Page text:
Cracking Our Thinking Open Wider
Some, though not all books have it.
You’ll find it at the very end, long after the book text is done, after Acknowledgments and the Author’s Note on names being changed or events being merged, after About the Author and her degrees or that he lives by a small pond with his big dog, Matilda.
It is the colophon: About the Type.
The colophon is a handful of paragraphs, no more. This book was set in Linotype or Bembo or Scotch, it says. Then, a bit about the history: Opinions differ on its genesis or It was first cut in Italy by printer Giambattista Bodoni. And some identifying characteristics: well-proportioned letterforms, square serifs, sturdy Dutch type.
I have a quiet love for the colophon. It reminds me of the things I don’t think about. I think about the words themselves, not the font they’re dressed in. But somebody does think about this. Without font, there are no words to read.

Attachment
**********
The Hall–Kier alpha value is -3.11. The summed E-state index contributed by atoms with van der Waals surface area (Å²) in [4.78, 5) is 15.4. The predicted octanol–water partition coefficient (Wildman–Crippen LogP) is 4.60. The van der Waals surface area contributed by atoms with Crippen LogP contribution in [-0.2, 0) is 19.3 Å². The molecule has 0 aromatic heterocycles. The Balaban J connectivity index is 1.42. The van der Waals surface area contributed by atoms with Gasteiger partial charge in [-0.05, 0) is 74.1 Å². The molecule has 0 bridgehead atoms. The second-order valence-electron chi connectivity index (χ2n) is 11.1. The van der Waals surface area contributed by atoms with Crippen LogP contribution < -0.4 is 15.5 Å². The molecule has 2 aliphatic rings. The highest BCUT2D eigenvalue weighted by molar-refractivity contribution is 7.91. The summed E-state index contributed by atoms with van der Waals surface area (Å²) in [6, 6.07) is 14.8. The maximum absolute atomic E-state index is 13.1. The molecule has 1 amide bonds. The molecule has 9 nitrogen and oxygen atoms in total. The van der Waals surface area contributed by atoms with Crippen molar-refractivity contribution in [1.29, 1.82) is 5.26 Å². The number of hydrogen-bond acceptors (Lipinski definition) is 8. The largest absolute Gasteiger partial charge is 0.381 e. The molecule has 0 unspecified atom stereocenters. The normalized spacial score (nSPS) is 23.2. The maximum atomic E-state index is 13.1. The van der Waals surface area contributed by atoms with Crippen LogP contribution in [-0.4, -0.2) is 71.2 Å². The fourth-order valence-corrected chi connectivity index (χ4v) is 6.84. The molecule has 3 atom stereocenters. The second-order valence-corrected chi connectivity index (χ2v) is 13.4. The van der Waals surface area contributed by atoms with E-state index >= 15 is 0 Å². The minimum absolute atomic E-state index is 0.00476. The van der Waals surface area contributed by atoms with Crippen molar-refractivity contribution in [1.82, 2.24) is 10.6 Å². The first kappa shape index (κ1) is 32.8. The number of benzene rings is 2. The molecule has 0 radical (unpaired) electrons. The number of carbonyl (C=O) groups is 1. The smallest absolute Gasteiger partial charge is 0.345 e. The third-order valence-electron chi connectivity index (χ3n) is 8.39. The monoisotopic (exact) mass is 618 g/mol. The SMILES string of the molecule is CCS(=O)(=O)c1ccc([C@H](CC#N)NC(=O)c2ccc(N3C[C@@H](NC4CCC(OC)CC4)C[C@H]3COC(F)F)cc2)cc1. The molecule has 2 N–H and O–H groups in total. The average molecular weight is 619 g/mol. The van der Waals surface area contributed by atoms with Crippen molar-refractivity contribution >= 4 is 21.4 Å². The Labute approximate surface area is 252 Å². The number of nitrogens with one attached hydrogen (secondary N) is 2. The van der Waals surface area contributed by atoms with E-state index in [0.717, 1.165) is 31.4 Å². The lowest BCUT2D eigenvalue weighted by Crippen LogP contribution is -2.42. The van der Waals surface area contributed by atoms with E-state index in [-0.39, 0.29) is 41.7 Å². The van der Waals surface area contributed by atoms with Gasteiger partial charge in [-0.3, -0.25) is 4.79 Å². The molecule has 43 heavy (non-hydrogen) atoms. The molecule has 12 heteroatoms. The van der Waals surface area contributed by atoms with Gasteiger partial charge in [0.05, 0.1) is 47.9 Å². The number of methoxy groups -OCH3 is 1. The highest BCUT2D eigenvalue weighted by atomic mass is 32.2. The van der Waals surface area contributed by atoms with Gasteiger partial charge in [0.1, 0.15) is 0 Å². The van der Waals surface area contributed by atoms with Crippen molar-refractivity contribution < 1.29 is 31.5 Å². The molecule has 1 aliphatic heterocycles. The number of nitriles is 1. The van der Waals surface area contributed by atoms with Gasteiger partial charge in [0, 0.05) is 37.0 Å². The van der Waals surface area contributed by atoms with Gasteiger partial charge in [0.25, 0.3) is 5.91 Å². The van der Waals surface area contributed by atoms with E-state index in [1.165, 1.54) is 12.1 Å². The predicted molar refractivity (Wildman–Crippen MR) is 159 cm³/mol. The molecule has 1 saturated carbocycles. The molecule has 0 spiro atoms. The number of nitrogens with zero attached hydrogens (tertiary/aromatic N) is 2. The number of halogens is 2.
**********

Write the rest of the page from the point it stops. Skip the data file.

In our daily comings and goings, there’s much we use that we don’t think about. There’s wisdom to that; we can’t overburden our minds. But often, it’s not burdensome, only enriching to open up our thinking. To wonder about who cleaned the room we’re meeting in or picked the cherries we’re eating, how it came to be that red signals stop and yellow signals caution, why “left” means departed (the dog left) and remaining (there’s one eggplant left).
Our thinking shapes our living. And I’m all for the colophons, questions, curiosities that crack our thinking open wider so our living can do the same.
The Lightning Notes is funded by kind donors. If something here strikes you, I'd be grateful if you'd consider donating. Click to Donate!